Kamala Harris made history in various forms on Jan. 20, including being the first Black/Southeast Asian woman to become Vice President of the United States as well as the first HBCU graduate to hold the role. Harris is a graduate of Howard University, famously known as “The Mecca” for consistently producing Black talent and excellence. One of the most important organizations Harris joined during her undergraduate years at Howard that would later help her win her campaign is Alpha Kappa Alpha Sorority Inc.
Alpha Kappa Alpha was founded in 1908 with a mission to: cultivate and encourage high scholastic and ethical standards; to promote unity and friendship among college women; to study and help alleviate problems concerning girls and women in order to improve their social stature; to maintain a progressive interest in college life; and to be of “Service to All Mankind.” The sorority has become so well known that it has been able to trademark Ivy Leaf magazine, its hand sign, and sorority call. The current President, Glenda Baskin Glover, stated in a 2020 interview with CBS news that the sorority experience teaches leadership skills and pushes the movement to train young ladies to become leaders.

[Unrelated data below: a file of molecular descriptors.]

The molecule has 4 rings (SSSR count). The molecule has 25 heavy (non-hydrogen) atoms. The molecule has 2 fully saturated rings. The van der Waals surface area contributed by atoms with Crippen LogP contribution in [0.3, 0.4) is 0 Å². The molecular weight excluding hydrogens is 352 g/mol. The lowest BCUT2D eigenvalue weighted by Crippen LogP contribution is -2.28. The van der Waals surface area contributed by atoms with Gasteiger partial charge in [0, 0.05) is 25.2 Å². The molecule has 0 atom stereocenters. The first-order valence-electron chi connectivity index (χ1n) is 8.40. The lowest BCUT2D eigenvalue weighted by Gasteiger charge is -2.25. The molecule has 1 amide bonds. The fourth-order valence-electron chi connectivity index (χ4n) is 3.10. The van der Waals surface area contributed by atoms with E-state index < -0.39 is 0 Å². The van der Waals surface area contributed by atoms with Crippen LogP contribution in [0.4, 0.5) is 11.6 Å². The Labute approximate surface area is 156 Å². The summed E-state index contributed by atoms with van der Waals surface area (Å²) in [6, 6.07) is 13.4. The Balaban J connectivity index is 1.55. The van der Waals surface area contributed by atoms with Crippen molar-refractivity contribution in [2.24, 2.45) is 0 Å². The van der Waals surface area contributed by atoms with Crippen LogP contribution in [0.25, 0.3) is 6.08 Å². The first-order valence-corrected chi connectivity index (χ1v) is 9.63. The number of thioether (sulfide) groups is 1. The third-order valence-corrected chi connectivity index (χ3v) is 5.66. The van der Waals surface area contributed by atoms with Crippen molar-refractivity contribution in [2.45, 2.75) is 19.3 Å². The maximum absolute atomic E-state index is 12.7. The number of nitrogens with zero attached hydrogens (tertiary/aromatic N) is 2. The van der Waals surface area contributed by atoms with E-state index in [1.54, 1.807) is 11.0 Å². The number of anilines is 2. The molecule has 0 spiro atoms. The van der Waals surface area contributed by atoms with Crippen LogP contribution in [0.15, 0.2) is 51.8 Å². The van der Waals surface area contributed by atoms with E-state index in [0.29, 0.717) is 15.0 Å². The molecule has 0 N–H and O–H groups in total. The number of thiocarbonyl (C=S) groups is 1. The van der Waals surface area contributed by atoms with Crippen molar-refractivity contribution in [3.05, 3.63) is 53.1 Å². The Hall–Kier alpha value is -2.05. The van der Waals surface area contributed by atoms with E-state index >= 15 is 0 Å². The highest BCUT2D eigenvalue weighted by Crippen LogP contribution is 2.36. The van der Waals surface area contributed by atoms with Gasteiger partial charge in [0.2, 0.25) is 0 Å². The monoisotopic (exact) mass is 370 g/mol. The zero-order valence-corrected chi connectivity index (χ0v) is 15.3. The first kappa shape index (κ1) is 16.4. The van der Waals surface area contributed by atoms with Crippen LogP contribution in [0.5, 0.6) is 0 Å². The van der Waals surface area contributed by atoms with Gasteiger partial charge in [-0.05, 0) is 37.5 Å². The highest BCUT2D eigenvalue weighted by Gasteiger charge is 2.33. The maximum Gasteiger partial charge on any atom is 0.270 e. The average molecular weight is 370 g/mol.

As the year continues, it is important to note that not only this sorority, but all Black Greek Lettered Organizations (BGLOs), have a day planned where they come together to advocate for various issues on Capitol Hill. These days are important as BGLOs have consistently had members elected and appointed to different offices, whether it is at the county, state, or federal level. While BGLOs have a non-profit status, meaning that they are not able to endorse a specific candidate, BGLOs are able to organize, whether it’s voter registration drives, panels, community service, or leadership conferences.
Alpha Kappa Alpha Members in Congress
- Alma Adams
- Bonnie Coleman
- Sheila Jackson Lee
- Eddie Bernice Johnson
- Terri Sewell
- Lauren Underwood
- Nikema Georgia
- Frederica Wilson
A quick education search in Leadership Connect’s D.C. communities shows 689 Howard University graduates as well.